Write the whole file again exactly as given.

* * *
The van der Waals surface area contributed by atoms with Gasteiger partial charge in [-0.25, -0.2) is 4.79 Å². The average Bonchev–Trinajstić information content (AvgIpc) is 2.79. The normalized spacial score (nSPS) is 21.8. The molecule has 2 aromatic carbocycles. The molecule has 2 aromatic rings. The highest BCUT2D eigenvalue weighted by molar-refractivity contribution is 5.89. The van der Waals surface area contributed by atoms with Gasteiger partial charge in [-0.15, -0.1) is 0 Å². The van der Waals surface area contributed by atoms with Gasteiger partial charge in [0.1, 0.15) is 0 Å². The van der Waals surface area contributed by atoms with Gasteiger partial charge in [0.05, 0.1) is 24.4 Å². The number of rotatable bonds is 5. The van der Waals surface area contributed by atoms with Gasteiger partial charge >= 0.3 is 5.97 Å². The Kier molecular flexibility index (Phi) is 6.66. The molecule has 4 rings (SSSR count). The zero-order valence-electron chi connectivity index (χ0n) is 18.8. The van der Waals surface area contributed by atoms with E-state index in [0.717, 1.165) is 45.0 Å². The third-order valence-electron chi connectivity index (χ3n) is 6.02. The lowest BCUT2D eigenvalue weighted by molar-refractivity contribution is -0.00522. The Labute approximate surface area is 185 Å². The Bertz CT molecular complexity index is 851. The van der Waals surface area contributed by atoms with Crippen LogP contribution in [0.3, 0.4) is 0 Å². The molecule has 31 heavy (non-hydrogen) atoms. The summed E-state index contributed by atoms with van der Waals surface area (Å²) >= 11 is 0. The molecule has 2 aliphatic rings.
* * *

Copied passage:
The van der Waals surface area contributed by atoms with Gasteiger partial charge in [-0.25, -0.2) is 4.79 Å². The average Bonchev–Trinajstić information content (AvgIpc) is 2.79. The normalized spacial score (nSPS) is 21.8. The molecule has 2 aromatic carbocycles. The molecule has 2 aromatic rings. The highest BCUT2D eigenvalue weighted by molar-refractivity contribution is 5.89. The van der Waals surface area contributed by atoms with Gasteiger partial charge in [-0.15, -0.1) is 0 Å². The van der Waals surface area contributed by atoms with Gasteiger partial charge in [0.1, 0.15) is 0 Å². The van der Waals surface area contributed by atoms with Gasteiger partial charge in [0.05, 0.1) is 24.4 Å². The number of rotatable bonds is 5. The van der Waals surface area contributed by atoms with Gasteiger partial charge >= 0.3 is 5.97 Å². The Kier molecular flexibility index (Phi) is 6.66. The molecule has 4 rings (SSSR count). The zero-order valence-electron chi connectivity index (χ0n) is 18.8. The van der Waals surface area contributed by atoms with E-state index in [0.717, 1.165) is 45.0 Å². The third-order valence-electron chi connectivity index (χ3n) is 6.02. The lowest BCUT2D eigenvalue weighted by molar-refractivity contribution is -0.00522. The Labute approximate surface area is 185 Å². The Bertz CT molecular complexity index is 851. The van der Waals surface area contributed by atoms with Crippen LogP contribution in [0.3, 0.4) is 0 Å². The molecule has 31 heavy (non-hydrogen) atoms. The summed E-state index contributed by atoms with van der Waals surface area (Å²) >= 11 is 0. The molecule has 2 aliphatic rings.